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Exodus and LiberationDeliverance Politics from John Calvin to Martin Luther King Jr.$
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John Coffey

Print publication date: 2013

Print ISBN-13: 9780199334223

Published to Oxford Scholarship Online: January 2014

DOI: 10.1093/acprof:oso/9780199334223.001.0001

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“Pretended Votaries for Freedom”

“Pretended Votaries for Freedom”

The Rise of Protestant Antislavery to 1807

Chapter:
(p.78) (p.79) 3 “Pretended Votaries for Freedom”
Source:
Exodus and Liberation
Author(s):

John Coffey

Publisher:
Oxford University Press
DOI:10.1093/acprof:oso/9780199334223.003.0004

The revolutionary assault on “political slavery” had an unintended consequence: it drew attention to the enslavement of black Africans by white Protestants. Although this moral contradiction aroused unease as early as the 1650s, it was not until the American Revolution that an antislavery movement began to coalesce. It was at this juncture that white abolitionists and black Protestants latched onto Exodus, Jubilee, and the New Testament language of liberty, turning them against the institution of chattel slavery. Protestant deliverance politics was a major source of the contagion of liberty in the 1770s and 1780s, and by 1808 both the American and the British transatlantic slave trade had been abolished.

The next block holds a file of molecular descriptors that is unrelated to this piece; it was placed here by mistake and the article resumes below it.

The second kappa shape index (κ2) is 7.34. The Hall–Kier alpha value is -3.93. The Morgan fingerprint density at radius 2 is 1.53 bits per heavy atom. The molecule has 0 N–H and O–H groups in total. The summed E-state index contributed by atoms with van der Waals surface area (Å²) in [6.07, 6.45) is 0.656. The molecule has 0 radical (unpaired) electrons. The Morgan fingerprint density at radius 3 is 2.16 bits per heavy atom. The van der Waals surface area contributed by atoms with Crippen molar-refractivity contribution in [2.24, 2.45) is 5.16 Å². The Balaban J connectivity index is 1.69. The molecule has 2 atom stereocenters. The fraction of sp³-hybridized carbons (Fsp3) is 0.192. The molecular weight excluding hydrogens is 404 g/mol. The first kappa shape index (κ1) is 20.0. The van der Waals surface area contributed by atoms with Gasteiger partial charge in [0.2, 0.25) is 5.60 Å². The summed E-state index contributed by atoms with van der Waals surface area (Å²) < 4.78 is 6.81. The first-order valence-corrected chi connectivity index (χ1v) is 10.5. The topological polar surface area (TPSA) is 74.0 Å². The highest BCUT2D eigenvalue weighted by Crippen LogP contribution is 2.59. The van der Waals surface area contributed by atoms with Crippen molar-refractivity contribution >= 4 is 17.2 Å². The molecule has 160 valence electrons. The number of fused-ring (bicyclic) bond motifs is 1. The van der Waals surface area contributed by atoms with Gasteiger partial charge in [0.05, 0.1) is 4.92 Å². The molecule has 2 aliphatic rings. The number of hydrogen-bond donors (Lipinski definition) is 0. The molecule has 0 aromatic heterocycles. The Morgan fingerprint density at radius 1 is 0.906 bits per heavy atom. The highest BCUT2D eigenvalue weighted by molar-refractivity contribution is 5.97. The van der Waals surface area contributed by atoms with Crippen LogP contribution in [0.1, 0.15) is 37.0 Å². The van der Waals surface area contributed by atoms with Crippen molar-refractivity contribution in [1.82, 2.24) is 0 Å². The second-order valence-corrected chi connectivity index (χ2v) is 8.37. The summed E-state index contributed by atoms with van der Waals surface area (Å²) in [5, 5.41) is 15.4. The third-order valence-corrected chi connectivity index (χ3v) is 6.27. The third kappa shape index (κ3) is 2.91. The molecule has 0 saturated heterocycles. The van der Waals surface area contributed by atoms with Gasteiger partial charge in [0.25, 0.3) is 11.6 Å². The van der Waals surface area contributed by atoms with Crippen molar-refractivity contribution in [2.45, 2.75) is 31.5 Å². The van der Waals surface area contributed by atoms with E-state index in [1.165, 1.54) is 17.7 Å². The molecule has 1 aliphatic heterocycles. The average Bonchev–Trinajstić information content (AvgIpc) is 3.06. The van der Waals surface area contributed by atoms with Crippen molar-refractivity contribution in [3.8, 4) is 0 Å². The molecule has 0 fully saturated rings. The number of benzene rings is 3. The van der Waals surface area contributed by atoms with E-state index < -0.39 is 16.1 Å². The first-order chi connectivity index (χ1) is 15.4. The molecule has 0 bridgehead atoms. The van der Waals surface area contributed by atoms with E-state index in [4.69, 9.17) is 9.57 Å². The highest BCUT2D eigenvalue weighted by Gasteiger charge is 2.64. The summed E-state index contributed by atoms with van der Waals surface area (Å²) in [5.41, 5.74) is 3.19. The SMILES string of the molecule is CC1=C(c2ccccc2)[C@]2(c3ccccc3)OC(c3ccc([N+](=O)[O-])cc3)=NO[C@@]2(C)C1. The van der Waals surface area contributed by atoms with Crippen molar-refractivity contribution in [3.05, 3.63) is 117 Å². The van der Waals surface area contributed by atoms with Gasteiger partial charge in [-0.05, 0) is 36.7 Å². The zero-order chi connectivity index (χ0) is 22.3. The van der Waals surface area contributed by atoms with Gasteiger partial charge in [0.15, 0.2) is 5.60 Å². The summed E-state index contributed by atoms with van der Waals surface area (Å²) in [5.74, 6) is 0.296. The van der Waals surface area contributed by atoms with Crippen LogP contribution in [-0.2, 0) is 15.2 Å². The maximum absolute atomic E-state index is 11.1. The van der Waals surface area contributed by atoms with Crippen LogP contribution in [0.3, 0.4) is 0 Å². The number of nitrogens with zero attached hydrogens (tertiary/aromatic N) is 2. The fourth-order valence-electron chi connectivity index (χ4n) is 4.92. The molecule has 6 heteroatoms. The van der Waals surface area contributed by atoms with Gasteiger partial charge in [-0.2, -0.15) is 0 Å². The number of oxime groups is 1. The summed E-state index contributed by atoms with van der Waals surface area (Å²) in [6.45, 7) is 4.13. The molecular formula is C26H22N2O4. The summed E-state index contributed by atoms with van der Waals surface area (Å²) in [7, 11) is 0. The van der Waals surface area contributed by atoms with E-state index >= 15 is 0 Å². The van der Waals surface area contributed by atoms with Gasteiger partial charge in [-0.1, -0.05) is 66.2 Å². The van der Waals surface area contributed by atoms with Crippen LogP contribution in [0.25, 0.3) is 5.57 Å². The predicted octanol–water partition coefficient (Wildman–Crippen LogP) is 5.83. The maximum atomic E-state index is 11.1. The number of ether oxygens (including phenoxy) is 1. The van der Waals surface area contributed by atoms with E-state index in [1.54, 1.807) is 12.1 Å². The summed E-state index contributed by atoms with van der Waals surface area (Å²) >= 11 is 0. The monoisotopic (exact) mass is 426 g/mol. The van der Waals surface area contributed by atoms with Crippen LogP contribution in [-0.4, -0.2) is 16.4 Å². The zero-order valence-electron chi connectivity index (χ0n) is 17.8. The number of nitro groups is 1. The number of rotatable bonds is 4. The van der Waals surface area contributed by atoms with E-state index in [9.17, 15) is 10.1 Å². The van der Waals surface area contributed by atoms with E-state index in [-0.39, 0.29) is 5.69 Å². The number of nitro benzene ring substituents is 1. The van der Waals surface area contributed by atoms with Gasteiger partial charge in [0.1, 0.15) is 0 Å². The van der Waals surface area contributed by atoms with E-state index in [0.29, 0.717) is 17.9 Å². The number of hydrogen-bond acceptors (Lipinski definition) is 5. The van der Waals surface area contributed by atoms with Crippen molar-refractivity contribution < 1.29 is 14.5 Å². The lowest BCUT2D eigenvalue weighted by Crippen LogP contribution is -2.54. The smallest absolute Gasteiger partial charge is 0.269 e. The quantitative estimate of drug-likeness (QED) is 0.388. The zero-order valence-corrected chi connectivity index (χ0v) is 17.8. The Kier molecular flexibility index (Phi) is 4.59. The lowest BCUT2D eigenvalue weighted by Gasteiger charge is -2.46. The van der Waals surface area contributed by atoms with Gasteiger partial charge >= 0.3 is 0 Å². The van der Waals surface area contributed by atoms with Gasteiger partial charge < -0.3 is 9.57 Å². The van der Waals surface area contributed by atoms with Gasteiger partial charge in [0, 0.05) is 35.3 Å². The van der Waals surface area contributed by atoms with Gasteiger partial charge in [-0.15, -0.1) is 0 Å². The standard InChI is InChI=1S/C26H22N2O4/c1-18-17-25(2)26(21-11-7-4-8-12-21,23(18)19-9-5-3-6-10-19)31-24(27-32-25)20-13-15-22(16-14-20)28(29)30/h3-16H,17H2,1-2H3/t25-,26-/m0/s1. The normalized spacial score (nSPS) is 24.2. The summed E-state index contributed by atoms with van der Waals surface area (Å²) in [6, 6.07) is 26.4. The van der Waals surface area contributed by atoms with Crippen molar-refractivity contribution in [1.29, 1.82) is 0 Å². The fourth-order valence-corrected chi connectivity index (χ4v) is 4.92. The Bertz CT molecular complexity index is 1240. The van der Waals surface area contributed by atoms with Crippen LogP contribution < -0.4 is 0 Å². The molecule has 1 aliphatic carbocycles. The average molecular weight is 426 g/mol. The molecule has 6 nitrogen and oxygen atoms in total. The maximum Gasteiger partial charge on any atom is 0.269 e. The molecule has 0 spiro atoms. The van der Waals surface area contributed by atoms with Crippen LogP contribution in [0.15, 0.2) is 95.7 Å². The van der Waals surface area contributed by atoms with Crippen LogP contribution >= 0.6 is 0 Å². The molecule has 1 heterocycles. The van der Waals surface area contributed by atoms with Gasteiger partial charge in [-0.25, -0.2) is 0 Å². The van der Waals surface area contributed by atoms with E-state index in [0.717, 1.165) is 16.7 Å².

Keywords:   slavery, slave trade, Quakers, Evangelicals, antislavery, abolitionists, African Americans, William Wilberforce

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